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An open letter from a reluctant refugee

By Thu-Trang Tran - posted Tuesday, 29 July 2014

This flurry of words has been in the making for two decades. They poured as I read story after story of our government's ruthlessness.

I am a refugee.

I don't speak of it freely.The word has not sat well with me, except when I was a young girl in Vietnam.


In Vietnam, our family were 'nguoi vuot bien', literally, person exceeding boundary.

As a seven-year-old, this brought images of adventures to places afar.

Hearing whispers of ships, pirates, oceans, islands, America the land of plenty, and Australia full of cuddly and bouncy animals, I dreamt of going on a 'trip'. I sensed the fear and danger in those hushed adult conversations.

But as a tomboy, I imagined danger as made up of thrilling, scary (of the monster kind), eventful quests heroes take to discover foreign lands. I did hear the losing life and limb stories, but as child, I could not have truly comprehended death when I have not seen it.

Yes, some neighbours did not return. I only understood that they left to go somewhere, and that somewhere - 'nuoc ngoai' (foreign country) - was better, freer.

My chats with my grandma were all about the things I would eat and do over there. 'Snickers' were a rare chocolate treat from my uncles in Australia. I wanted to eat Snickers often.


Then I learnt what being a refugee meant.

In the Malaysian Detention Centre, we were all in the same boat, we were waiting to be 'processed'. 'Refugee' was a bureaucratic label that would determine our destiny, and that would give meaning to my parents' sacrifice.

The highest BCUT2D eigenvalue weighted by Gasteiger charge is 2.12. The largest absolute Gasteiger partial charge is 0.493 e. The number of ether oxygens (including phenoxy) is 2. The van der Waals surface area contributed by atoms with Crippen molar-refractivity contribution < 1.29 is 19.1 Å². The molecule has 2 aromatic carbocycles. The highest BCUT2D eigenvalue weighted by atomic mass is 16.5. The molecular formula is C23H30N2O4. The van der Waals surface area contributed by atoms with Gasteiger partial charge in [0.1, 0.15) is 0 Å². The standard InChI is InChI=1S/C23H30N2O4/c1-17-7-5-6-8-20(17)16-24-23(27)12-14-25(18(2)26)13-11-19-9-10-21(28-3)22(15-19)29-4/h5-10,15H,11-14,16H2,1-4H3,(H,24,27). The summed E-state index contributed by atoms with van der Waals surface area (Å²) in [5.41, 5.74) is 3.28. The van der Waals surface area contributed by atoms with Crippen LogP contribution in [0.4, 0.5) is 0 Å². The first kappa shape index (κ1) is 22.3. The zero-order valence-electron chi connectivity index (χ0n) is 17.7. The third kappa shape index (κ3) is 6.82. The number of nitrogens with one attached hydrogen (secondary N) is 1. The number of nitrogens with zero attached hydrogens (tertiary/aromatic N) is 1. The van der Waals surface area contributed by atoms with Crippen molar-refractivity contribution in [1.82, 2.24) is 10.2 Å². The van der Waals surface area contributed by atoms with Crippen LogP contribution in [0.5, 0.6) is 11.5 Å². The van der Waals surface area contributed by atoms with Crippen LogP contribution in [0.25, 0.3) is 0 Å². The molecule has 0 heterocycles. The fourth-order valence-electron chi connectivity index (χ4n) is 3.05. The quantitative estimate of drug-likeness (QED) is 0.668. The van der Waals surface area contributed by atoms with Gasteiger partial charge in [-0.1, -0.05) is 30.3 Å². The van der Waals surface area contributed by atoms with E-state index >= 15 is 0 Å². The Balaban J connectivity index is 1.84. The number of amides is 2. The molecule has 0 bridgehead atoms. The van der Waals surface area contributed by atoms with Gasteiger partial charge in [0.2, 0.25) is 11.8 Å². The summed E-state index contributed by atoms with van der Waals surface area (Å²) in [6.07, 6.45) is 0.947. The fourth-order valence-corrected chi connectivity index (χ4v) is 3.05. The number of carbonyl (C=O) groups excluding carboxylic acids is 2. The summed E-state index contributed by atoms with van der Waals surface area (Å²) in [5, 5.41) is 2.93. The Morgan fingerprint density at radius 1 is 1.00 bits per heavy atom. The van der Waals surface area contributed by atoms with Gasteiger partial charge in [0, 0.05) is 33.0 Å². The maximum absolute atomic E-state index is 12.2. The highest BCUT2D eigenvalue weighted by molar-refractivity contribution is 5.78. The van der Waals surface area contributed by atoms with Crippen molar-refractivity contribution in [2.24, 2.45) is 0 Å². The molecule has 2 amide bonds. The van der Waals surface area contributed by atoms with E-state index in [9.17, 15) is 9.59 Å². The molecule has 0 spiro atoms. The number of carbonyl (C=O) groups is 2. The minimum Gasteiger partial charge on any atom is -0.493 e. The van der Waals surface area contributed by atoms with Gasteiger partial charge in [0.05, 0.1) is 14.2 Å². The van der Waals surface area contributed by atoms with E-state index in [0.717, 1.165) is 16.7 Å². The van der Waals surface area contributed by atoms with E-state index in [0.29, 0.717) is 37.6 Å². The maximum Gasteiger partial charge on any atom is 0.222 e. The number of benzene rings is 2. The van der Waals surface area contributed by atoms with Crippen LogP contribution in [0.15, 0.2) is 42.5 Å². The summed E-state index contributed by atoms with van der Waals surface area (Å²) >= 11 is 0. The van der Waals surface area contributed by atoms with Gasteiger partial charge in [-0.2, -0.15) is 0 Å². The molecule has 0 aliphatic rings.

Our destiny determined, in Australia the Lucky Country, I learnt that a refugee was grateful, 'disadvantaged NESB' (Non English Speaking Background), and 'Fresh Of the Boat'. Being a FOB was ego crushing for a young girl – I was daggy, with bad accented English, and sartorially backwards. (In the 1990s, St Vinnies carried second-hands, not trendy vintage).

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Inspired by my young nephew who writes to change our world for the better.

For my parents, who dared, risked and sacrificed beyond comprehension.

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About the Author

Thu-Trang Tran holds a senior strategy manager role in the Victorian Government. She is completing a PhD on wisdom in public policy in Australia and China at the University of Melbourne. Her family came to Australia in 1988. She tweets at ThuTrangT.

Creative Commons LicenseThis work is licensed under a Creative Commons License.

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